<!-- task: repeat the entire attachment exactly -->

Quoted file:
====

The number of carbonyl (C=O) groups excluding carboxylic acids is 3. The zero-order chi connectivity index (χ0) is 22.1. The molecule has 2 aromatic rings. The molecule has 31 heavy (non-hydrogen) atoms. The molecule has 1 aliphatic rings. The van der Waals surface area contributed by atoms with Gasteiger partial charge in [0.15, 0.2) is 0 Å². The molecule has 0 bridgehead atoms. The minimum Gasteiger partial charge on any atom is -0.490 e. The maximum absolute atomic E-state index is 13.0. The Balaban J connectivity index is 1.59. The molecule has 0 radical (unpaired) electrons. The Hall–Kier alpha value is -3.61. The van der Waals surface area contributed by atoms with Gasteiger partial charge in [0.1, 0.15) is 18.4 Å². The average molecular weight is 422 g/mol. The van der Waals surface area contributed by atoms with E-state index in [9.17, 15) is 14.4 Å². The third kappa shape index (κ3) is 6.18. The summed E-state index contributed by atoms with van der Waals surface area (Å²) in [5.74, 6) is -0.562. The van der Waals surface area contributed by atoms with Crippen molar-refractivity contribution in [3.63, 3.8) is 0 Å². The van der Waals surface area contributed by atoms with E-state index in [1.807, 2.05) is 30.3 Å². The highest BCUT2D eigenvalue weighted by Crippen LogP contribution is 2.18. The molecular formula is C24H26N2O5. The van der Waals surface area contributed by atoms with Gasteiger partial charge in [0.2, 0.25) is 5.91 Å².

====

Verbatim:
The number of carbonyl (C=O) groups excluding carboxylic acids is 3. The zero-order chi connectivity index (χ0) is 22.1. The molecule has 2 aromatic rings. The molecule has 31 heavy (non-hydrogen) atoms. The molecule has 1 aliphatic rings. The van der Waals surface area contributed by atoms with Gasteiger partial charge in [0.15, 0.2) is 0 Å². The molecule has 0 bridgehead atoms. The minimum Gasteiger partial charge on any atom is -0.490 e. The maximum absolute atomic E-state index is 13.0. The Balaban J connectivity index is 1.59. The molecule has 0 radical (unpaired) electrons. The Hall–Kier alpha value is -3.61. The van der Waals surface area contributed by atoms with Gasteiger partial charge in [0.1, 0.15) is 18.4 Å². The average molecular weight is 422 g/mol. The van der Waals surface area contributed by atoms with E-state index in [9.17, 15) is 14.4 Å². The third kappa shape index (κ3) is 6.18. The summed E-state index contributed by atoms with van der Waals surface area (Å²) in [5.74, 6) is -0.562. The van der Waals surface area contributed by atoms with Crippen molar-refractivity contribution in [3.63, 3.8) is 0 Å². The van der Waals surface area contributed by atoms with E-state index in [1.807, 2.05) is 30.3 Å². The highest BCUT2D eigenvalue weighted by Crippen LogP contribution is 2.18. The molecular formula is C24H26N2O5. The van der Waals surface area contributed by atoms with Gasteiger partial charge in [0.2, 0.25) is 5.91 Å².